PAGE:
Current Research Projects
Researchers' perspectives on Science Communication within the Collaborative Research Centre 656 'Molecular Cardiovascular Imaging' (Funded by SFB 656) Funding period: 1.10.2016-20.3.2017.
Fostering Multiple Document Literacy Skills: A European Perspective. Project funded by ANR and DFG, within the French- German Joint Research Program in the Humanities and Social Sciences. Funding period: 01.06.2013 – 30.10.2017.
The main goal of this project is to develop and evaluate a new instructional method to develop teenage students' awareness and use of multiple documents. Our approach is grounded in an analysis of the new demands of contemporary societies on individuals' comprehension and use of documentary evidence, and on recent advances into the cognitive resources and processes that support these activities. Based on existing theoretical models, we identify two core skills, namely information evaluation and integration, which form the basis of our research and development program. Evidence from research studies and large-scale surveys suggests that many 15 year-old students experience difficulties when evaluating and integrating information across texts. At the same time, educational systems in France and Germany are lacking adequate assessment and training procedures to develop such skills. Therefore, it is theoretically and educationally relevant to assess students' potential for learning those skills, as well as to develop, implement and evaluate the effectiveness of innovative training procedures, taking into account the constraints and the affordances of different educational systems. By working collaboratively, the participating teams will capitalize on their respective areas of expertise and benefit from transnational observations and outcomes. During the three years of the project, (a) we will develop an original framework to describe the core skills targeted in our training modules and the learning potential of 9th graders; (b) we will develop and test a set of teaching modules and practice tasks focusing on each of the skills and subskills, and (c) we will implement an intervention study in which groups of students from the two countries will develop their multiple document literacy skills. Finally, we will consider the possibilities for the transfer and dissemination of the outcomes of this project to authentic learning environments.
Marc Stadtler, Rainer Bromme
Trust and Communication in a Digitized World (DFG Research Training group 1712/1).
Funding period: 01.04.2012 – 31.03.2021
The Research Training Group “Trust and Communication in a Digitized World” examines how trust can be developed and maintained against the backdrop of the contexts of new forms of communication. Digitized means of communication change the structure and sustainability of trust because firstly, familiar face-to-face communication is replaced by digitized interactions, secondly, virtual social and office networks emerge and finally, because new forms of relationships between the public, organisations and individuals develop. The postgraduate programme analyses the consequences of these processes for the establishment of trust relationships by the example of four prototypical areas: media, economy, science and sports. On the basis of specific trust problems identified for these fields of research, the doctoral researchers investigate questions of trust at three analytical levels: individuals, organisations and the public sphere. In order to examine the concepts of trust and communication in the overlapping research areas and dimensions, scholars from the field of communication studies, economics, information systems, psychology and sports science will cooperate within the framework of the interdisciplinary research programme.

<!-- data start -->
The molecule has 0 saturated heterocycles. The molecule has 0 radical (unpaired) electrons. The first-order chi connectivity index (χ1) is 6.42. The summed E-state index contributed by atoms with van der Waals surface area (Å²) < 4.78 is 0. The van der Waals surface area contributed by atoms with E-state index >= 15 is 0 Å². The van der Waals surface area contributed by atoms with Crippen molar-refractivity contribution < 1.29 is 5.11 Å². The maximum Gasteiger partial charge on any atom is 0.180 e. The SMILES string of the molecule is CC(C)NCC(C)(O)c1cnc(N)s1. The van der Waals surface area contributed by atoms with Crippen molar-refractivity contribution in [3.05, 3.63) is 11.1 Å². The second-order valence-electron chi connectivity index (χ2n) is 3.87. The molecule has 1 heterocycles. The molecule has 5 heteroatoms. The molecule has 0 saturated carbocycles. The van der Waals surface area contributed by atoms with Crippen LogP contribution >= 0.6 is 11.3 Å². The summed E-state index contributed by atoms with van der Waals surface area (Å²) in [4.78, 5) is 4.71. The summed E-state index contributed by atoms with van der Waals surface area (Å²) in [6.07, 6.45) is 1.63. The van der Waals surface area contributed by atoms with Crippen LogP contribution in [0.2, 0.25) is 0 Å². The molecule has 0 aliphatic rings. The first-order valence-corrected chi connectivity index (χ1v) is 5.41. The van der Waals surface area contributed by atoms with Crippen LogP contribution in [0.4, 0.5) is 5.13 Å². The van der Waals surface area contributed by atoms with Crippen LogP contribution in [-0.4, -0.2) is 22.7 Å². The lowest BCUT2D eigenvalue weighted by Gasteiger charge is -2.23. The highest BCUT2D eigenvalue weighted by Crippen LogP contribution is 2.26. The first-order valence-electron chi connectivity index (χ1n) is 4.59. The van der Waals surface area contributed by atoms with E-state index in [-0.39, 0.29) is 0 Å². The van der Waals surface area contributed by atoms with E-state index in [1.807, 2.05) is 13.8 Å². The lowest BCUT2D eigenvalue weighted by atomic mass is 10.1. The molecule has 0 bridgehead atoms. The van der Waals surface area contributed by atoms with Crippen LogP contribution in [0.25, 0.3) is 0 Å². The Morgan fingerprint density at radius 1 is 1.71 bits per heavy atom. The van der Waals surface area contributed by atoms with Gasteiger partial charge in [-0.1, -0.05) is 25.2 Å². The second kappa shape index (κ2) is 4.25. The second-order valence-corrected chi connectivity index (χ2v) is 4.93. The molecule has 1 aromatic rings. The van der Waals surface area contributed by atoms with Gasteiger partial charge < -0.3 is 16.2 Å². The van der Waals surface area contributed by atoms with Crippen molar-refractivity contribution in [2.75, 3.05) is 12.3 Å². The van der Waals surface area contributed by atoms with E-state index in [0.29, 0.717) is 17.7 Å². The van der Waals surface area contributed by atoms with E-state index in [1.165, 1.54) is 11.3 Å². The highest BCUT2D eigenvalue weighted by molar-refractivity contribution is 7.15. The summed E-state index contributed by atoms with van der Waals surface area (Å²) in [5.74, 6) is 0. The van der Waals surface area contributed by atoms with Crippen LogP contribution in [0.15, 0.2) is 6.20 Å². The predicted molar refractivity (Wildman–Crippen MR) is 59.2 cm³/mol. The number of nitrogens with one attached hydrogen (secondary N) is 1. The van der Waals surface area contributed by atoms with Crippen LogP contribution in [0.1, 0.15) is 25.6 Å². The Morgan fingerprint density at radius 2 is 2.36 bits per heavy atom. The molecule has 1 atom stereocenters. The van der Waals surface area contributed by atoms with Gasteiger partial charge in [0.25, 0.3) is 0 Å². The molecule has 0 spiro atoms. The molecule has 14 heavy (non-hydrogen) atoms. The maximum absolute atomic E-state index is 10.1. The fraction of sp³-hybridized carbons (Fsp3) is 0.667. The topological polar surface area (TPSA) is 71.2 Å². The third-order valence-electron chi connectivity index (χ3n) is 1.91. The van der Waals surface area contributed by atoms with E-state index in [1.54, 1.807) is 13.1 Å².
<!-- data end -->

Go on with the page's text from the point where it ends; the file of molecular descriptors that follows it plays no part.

Homepage of the Research Training Group
Rainer Bromme (applicant)
Judgments about One’s Own Knowledge – Expertise, Common Sense or Social Comparison.
How technical artifacts work (e.g. a helicopter) can only be explained with extensive scientific knowledge. For such everyday devices laypersons systematically overestimate their own knowledge. Only if they have to give explanations about the working of these devices, their judgments about their own knowledge drop. This could be demonstrated empirically and frequently within the paradigm of the “Illusion Of Explanatory Depth” (IOED). Within a series of empirical studies we explored the question whether such an IOED also exists regarding psychological knowledge, namely if layperson’s judgments about their own knowledge will change if they have to explain the device or phenomenon at hand. In some of these studies we used the example of the relation between violent computer games and adolescent aggression. We found a reverse IOED effect, namely after laypersons gave an explanation the judged their own knowledge regarding this topic higher than before, especially if they had to give the explanation in a concept-map. This might indicate that they believe that psychological knowledge could be inferred by common sense – something that seems impossible with scientific knowledge.
Further studies focus on the replication of the IOED effect in the domain of health-related knowledge and on differences between the assessment of one’s own knowledge and the assessment of others’ knowledge. A further series of studies focuses on the impact of the addressee of elaborations on metacognitive judgments.
Rainer Bromme, Eva Thomm